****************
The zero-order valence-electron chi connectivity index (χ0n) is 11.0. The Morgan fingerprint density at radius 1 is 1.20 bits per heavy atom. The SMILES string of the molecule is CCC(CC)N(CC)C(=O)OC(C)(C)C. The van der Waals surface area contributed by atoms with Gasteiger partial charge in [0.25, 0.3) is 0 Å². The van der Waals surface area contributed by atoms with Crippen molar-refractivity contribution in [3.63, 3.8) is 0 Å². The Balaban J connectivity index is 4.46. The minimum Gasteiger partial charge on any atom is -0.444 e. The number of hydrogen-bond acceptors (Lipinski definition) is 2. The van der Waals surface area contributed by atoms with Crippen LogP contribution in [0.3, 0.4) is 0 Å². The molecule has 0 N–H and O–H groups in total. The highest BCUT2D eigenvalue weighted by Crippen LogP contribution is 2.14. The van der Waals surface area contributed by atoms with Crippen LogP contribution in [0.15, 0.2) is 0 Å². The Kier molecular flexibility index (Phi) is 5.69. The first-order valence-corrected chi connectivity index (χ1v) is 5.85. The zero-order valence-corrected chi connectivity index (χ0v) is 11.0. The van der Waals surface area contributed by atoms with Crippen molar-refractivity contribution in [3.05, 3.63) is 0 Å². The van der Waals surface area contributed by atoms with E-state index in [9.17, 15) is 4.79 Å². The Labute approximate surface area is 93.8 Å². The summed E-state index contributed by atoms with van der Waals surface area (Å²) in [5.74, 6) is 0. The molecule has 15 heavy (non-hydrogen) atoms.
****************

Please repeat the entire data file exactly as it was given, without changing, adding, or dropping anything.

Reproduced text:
The zero-order valence-electron chi connectivity index (χ0n) is 11.0. The Morgan fingerprint density at radius 1 is 1.20 bits per heavy atom. The SMILES string of the molecule is CCC(CC)N(CC)C(=O)OC(C)(C)C. The van der Waals surface area contributed by atoms with Gasteiger partial charge in [0.25, 0.3) is 0 Å². The van der Waals surface area contributed by atoms with Crippen molar-refractivity contribution in [3.63, 3.8) is 0 Å². The Balaban J connectivity index is 4.46. The minimum Gasteiger partial charge on any atom is -0.444 e. The number of hydrogen-bond acceptors (Lipinski definition) is 2. The van der Waals surface area contributed by atoms with Crippen LogP contribution in [0.3, 0.4) is 0 Å². The molecule has 0 N–H and O–H groups in total. The highest BCUT2D eigenvalue weighted by Crippen LogP contribution is 2.14. The van der Waals surface area contributed by atoms with Crippen LogP contribution in [0.15, 0.2) is 0 Å². The Kier molecular flexibility index (Phi) is 5.69. The first-order valence-corrected chi connectivity index (χ1v) is 5.85. The zero-order valence-corrected chi connectivity index (χ0v) is 11.0. The van der Waals surface area contributed by atoms with Crippen molar-refractivity contribution in [3.05, 3.63) is 0 Å². The van der Waals surface area contributed by atoms with E-state index in [9.17, 15) is 4.79 Å². The Labute approximate surface area is 93.8 Å². The summed E-state index contributed by atoms with van der Waals surface area (Å²) in [5.74, 6) is 0. The molecule has 15 heavy (non-hydrogen) atoms.